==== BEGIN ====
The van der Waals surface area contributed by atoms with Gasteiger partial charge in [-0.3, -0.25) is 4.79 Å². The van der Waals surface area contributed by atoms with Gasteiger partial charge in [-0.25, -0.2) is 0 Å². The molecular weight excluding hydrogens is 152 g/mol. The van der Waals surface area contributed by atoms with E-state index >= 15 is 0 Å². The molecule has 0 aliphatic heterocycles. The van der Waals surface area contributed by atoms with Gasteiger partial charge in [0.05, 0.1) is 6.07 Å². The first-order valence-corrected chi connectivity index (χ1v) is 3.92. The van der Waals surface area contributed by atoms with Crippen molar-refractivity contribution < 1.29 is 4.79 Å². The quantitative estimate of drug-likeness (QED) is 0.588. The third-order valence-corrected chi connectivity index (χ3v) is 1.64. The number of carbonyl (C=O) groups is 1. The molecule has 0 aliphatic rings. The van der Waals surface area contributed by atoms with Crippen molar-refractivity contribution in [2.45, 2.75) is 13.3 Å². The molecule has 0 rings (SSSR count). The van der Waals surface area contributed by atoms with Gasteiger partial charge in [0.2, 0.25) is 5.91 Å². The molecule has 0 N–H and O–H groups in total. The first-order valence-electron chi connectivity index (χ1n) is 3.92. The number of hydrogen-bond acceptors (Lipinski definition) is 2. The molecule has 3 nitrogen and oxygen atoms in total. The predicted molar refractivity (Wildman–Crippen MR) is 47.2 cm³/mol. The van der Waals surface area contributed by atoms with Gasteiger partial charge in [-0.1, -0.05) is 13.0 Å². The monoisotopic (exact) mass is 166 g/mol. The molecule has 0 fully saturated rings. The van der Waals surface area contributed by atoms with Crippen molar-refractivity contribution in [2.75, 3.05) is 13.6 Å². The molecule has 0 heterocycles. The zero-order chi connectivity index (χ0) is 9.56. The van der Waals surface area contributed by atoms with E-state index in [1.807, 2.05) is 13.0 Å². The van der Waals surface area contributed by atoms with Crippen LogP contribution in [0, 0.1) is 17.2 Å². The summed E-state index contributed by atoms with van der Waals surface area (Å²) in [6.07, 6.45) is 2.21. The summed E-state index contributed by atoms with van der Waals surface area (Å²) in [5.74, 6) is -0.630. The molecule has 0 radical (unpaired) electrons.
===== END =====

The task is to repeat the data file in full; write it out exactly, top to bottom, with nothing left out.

The van der Waals surface area contributed by atoms with Gasteiger partial charge in [-0.3, -0.25) is 4.79 Å². The van der Waals surface area contributed by atoms with Gasteiger partial charge in [-0.25, -0.2) is 0 Å². The molecular weight excluding hydrogens is 152 g/mol. The van der Waals surface area contributed by atoms with E-state index >= 15 is 0 Å². The molecule has 0 aliphatic heterocycles. The van der Waals surface area contributed by atoms with Gasteiger partial charge in [0.05, 0.1) is 6.07 Å². The first-order valence-corrected chi connectivity index (χ1v) is 3.92. The van der Waals surface area contributed by atoms with Crippen molar-refractivity contribution < 1.29 is 4.79 Å². The quantitative estimate of drug-likeness (QED) is 0.588. The third-order valence-corrected chi connectivity index (χ3v) is 1.64. The number of carbonyl (C=O) groups is 1. The molecule has 0 aliphatic rings. The van der Waals surface area contributed by atoms with Crippen molar-refractivity contribution in [2.45, 2.75) is 13.3 Å². The molecule has 0 rings (SSSR count). The van der Waals surface area contributed by atoms with Gasteiger partial charge in [0.2, 0.25) is 5.91 Å². The molecule has 0 N–H and O–H groups in total. The first-order valence-electron chi connectivity index (χ1n) is 3.92. The number of hydrogen-bond acceptors (Lipinski definition) is 2. The molecule has 3 nitrogen and oxygen atoms in total. The predicted molar refractivity (Wildman–Crippen MR) is 47.2 cm³/mol. The van der Waals surface area contributed by atoms with Gasteiger partial charge in [-0.1, -0.05) is 13.0 Å². The monoisotopic (exact) mass is 166 g/mol. The molecule has 0 fully saturated rings. The van der Waals surface area contributed by atoms with Crippen molar-refractivity contribution in [2.75, 3.05) is 13.6 Å². The molecule has 0 heterocycles. The zero-order chi connectivity index (χ0) is 9.56. The van der Waals surface area contributed by atoms with E-state index in [1.807, 2.05) is 13.0 Å². The van der Waals surface area contributed by atoms with Crippen LogP contribution in [0, 0.1) is 17.2 Å². The summed E-state index contributed by atoms with van der Waals surface area (Å²) in [6.07, 6.45) is 2.21. The summed E-state index contributed by atoms with van der Waals surface area (Å²) in [5.74, 6) is -0.630. The molecule has 0 radical (unpaired) electrons.